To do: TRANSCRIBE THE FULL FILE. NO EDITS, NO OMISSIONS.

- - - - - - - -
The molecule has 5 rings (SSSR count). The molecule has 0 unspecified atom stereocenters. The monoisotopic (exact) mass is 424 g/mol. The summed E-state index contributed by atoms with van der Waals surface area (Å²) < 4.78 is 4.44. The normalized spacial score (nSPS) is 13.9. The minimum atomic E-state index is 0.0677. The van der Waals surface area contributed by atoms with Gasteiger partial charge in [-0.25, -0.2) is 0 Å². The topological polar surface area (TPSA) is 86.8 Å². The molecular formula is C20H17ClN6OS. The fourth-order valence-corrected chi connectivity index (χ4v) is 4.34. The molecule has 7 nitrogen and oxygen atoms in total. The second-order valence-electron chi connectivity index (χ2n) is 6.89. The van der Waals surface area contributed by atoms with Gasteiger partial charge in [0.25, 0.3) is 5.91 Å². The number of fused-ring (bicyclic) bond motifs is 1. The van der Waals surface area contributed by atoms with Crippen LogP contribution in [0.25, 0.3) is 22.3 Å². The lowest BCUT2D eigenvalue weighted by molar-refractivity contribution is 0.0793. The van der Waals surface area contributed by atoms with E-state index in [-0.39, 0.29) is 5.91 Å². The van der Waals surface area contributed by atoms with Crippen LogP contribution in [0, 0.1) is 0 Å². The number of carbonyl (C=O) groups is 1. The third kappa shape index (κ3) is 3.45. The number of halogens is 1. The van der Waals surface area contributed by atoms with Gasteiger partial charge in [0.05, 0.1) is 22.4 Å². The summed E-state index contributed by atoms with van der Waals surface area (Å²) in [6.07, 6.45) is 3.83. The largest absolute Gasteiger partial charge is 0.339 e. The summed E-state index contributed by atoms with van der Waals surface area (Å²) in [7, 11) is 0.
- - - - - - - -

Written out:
The molecule has 5 rings (SSSR count). The molecule has 0 unspecified atom stereocenters. The monoisotopic (exact) mass is 424 g/mol. The summed E-state index contributed by atoms with van der Waals surface area (Å²) < 4.78 is 4.44. The normalized spacial score (nSPS) is 13.9. The minimum atomic E-state index is 0.0677. The van der Waals surface area contributed by atoms with Gasteiger partial charge in [-0.25, -0.2) is 0 Å². The topological polar surface area (TPSA) is 86.8 Å². The molecular formula is C20H17ClN6OS. The fourth-order valence-corrected chi connectivity index (χ4v) is 4.34. The molecule has 7 nitrogen and oxygen atoms in total. The second-order valence-electron chi connectivity index (χ2n) is 6.89. The van der Waals surface area contributed by atoms with Gasteiger partial charge in [0.25, 0.3) is 5.91 Å². The number of fused-ring (bicyclic) bond motifs is 1. The van der Waals surface area contributed by atoms with Crippen LogP contribution in [0.25, 0.3) is 22.3 Å². The lowest BCUT2D eigenvalue weighted by molar-refractivity contribution is 0.0793. The van der Waals surface area contributed by atoms with E-state index in [-0.39, 0.29) is 5.91 Å². The van der Waals surface area contributed by atoms with Crippen LogP contribution in [0, 0.1) is 0 Å². The number of carbonyl (C=O) groups is 1. The third kappa shape index (κ3) is 3.45. The number of halogens is 1. The van der Waals surface area contributed by atoms with Gasteiger partial charge in [0.05, 0.1) is 22.4 Å². The summed E-state index contributed by atoms with van der Waals surface area (Å²) in [6.07, 6.45) is 3.83. The largest absolute Gasteiger partial charge is 0.339 e. The summed E-state index contributed by atoms with van der Waals surface area (Å²) in [7, 11) is 0.